Arizona Senator Jeff Flake appeared on 60 Minutes Sunday evening and settled the question of whether Judge Brett Kavanaugh’s nomination to serve on the Supreme Court should be rejected. The Republican, who last week used his critical position on the Senate Judiciary Committee to secure an ill-defined, one-week FBI investigation into allegations of sexual assault against Kavanaugh, was asked by CBS News’ Scott Pelley: “If Judge Kavanaugh is shown to have lied to the committee, nomination’s over?”
Flake replied: “Oh yes.”
Flake’s colleague, Delaware Democrat Chris Coons, echoed the sentiment: “I would think so.” That should settle the matter, because Kavanaugh has been shown to have lied to the committee.
No matter what the FBI turns up with regard to the nominee’s denials last week of allegations that were detailed in powerful testimony from Dr. Christine Blasey Ford—the research psychologist who told the Senate she was “100 percent” certain that Kavanaugh sexually assaulted her—and no matter what is turned up with regard to other assault allegations that he has denied, the Senate already has overwhelming evidence of what former Judiciary Committee member Russ Feingold refers to as “the nominee’s disturbing willingness to avoid the truth.”
Feingold, a former Democratic senator from Wisconsin who was highly regarded for his fairness and commitment to bipartisanship, has focused attention on the fact that there is now “clear evidence showing that Kavanaugh lied under oath during the 2006 confirmation hearing for his spot on the US Court of Appeals for the DC Circuit.”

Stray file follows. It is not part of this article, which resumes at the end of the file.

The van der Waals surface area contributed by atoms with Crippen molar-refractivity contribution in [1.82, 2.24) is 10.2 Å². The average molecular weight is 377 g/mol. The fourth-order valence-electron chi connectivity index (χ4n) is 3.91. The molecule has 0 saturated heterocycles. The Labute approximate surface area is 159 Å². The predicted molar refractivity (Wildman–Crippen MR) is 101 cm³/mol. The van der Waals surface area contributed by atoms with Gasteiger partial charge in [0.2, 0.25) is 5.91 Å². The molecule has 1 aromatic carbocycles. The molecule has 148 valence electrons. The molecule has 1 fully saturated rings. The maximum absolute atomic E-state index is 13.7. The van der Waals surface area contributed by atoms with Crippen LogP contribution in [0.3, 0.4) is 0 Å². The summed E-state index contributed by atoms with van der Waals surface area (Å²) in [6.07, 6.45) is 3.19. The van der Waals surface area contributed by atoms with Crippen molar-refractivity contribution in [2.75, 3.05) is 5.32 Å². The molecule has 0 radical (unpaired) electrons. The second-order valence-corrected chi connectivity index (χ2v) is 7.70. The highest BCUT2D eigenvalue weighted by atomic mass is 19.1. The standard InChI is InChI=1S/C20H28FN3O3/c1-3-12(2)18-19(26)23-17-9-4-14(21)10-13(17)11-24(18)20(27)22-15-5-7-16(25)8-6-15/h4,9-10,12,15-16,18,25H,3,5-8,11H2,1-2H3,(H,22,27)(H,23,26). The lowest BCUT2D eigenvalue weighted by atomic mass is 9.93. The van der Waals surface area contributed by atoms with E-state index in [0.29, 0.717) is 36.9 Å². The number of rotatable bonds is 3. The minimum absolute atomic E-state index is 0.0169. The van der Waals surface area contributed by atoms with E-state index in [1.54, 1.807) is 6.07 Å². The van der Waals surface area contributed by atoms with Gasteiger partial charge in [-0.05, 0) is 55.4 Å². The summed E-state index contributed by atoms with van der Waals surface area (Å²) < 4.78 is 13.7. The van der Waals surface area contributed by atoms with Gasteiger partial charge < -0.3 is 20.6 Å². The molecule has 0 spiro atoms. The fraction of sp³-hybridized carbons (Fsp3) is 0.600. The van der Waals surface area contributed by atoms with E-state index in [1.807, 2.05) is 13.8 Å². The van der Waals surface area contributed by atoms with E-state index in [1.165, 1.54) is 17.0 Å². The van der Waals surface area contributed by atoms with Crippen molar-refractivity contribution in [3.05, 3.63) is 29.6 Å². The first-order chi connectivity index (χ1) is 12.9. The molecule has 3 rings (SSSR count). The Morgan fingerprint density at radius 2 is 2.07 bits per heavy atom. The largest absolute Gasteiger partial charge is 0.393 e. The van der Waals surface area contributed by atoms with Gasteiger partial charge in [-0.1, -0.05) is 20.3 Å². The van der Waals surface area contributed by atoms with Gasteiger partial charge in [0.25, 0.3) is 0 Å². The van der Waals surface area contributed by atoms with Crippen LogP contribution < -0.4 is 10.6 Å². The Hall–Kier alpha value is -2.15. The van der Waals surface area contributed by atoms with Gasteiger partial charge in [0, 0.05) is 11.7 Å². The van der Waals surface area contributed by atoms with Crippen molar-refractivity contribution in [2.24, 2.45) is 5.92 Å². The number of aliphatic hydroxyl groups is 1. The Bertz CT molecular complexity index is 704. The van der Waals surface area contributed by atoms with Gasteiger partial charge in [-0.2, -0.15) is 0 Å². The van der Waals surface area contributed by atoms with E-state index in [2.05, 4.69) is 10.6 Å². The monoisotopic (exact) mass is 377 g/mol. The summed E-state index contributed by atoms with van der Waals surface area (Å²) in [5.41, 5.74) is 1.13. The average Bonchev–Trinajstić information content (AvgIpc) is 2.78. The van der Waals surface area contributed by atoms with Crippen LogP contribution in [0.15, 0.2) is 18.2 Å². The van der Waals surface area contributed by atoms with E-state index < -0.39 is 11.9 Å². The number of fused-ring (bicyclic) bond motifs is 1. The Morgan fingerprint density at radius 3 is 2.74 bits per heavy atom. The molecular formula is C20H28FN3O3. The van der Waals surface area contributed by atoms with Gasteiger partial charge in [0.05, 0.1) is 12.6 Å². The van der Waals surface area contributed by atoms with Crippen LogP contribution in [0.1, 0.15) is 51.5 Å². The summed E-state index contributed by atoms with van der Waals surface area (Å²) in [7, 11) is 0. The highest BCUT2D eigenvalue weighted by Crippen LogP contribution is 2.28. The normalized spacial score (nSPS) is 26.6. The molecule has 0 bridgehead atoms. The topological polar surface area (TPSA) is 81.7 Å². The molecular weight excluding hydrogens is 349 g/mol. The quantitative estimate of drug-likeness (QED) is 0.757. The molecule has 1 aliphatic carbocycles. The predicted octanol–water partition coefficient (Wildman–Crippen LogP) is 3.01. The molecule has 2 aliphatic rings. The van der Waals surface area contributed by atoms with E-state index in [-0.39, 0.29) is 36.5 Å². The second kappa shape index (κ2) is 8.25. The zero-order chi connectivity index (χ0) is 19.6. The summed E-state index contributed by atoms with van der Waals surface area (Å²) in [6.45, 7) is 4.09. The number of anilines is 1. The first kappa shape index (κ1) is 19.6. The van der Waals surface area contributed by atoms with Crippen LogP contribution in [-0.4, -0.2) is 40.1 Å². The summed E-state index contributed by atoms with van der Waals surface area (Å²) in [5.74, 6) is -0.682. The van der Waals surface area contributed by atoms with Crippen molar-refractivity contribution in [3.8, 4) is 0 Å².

Feingold recalls questioning Kavanaugh during that hearing about the role the nominee had played in advancing the Bush administration’s judicial nominees. In particular, the Democratic senator from Wisconsin inquired about Kavanaugh’s handling of the controversial nomination of Charles Pickering Sr. to serve on the Fifth Circuit. Kavanaugh feigned ignorance, claiming that “This was not one of the judicial nominees that I was primarily handling.”
In fact, as Feingold has noted in a Huffington Post essay, “newly released emails show that Kavanaugh appeared to be the primary person handling Pickering’s nomination, at least by 2003, and was heavily involved in pushing for his confirmation as early as March 2002. There are emails showing that Kavanaugh coordinated meetings with and about Pickering; that he drafted remarks, letters to people on the Hill and at least one op-ed for then-White House Counsel Alberto Gonzales about Pickering; that he advised Gonzales on Pickering strategy; and much more.”